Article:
The Bush proposal would also give governors the option to consolidate additional funding programs including those for Trade Adjustment Assistance (TAA) training, vocational rehabilitation and veterans’ employment programs.
Anticipating the loss of federal funding, the NYS DOL has already announced plans to close a call center in New York City and force PEF members and other employees to move upstate or take other jobs.
Benson has written to Schumer and Sen. Hillary Clinton urging them to oppose this legislation unless amendments are adopted to delete the block grant, PRA demonstration and religious-based discrimination provisions, and to preserve the Wagner-Peyser Act.
Smaller bites are better
The FY 2006 Budget Resolution that Congress passed April 28, restored funding that will allow the coming appropriations bills to fund the Community Service Block Grant (CSBG), Community Development Block Grant (CDBG), and 16 other community and economic development programs.
The president’s budget proposal to consolidate this funding could cost 21 jobs in the Community Services Block Grant Program administered by PEF members at the NYS Department of State.
Benson also wrote to Schumer and Clinton, as well as the NY delegation in the House, urging the continuation of the current Community Services Block Grant funding.
Left out in the cold
Throughout the country, public housing authorities have been notified that new rule changes regarding the abandonment of “allowable expense” levels in favor of “project expense” levels for FY 2006 could cost them up to a third of their federal funding.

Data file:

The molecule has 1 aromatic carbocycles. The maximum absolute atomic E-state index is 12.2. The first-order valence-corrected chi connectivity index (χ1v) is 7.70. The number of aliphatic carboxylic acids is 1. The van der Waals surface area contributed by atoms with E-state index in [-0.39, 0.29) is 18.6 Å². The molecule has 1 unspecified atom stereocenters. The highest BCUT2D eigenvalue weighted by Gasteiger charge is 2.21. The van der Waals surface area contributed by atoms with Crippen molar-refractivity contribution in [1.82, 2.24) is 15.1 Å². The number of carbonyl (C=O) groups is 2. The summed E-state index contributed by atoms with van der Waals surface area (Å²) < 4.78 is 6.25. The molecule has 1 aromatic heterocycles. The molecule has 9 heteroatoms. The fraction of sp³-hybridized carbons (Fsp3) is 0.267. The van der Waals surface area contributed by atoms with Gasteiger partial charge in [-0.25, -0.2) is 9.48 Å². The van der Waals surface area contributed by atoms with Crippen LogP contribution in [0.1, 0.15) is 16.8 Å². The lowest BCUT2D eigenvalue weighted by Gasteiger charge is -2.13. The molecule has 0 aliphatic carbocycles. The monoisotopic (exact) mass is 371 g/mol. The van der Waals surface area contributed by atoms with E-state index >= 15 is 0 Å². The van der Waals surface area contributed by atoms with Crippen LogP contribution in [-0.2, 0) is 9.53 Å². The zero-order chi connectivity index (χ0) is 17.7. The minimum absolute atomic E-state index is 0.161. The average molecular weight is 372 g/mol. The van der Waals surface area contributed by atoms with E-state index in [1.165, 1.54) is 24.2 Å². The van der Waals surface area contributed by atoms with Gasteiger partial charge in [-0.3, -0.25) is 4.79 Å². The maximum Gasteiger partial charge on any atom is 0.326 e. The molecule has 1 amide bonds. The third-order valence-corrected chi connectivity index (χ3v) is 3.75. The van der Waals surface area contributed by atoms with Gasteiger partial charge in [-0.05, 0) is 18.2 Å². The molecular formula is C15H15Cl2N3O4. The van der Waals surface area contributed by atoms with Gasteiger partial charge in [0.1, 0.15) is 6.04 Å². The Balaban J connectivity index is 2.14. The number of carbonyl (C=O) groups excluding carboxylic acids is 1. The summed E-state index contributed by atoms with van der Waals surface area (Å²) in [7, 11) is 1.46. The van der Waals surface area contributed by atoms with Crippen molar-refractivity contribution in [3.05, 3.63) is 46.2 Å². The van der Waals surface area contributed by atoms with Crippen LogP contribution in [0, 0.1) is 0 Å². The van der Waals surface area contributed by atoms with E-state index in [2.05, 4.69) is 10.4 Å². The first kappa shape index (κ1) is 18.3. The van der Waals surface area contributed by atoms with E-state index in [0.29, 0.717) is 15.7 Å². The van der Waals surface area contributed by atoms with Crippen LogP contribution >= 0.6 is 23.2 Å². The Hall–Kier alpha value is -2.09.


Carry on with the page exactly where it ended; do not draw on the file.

This is part of the continuing move to project-based management and project-based accounting under the Bush Administration.
Bush proposes to allocate a set dollar amount to local housing authorities, including the Albany Housing Authority, instead of the demand–driven system currently in use. Bush would shift some of the funding into a program to help first-time home buyers with the initial costs of purchasing a home.
This decrease in funding could cost some PEF members their jobs at the Albany Housing Authority, where spending cuts are already being made.
Communicator June 2005
Inside This Issue
Rally to end mandatory OT
- Building momentum every day
- Assemblyman leading the charge
- Senator pushes accountability bill
Retirees In Action
Membership Benefits &Travel
Members unite to stop
tries to keep services afloat
honored at Somos El Futuro
Taking action to stop funding cuts
SBUH members flying air rescue
Extension for parole pistol permits
Elections held for E- Board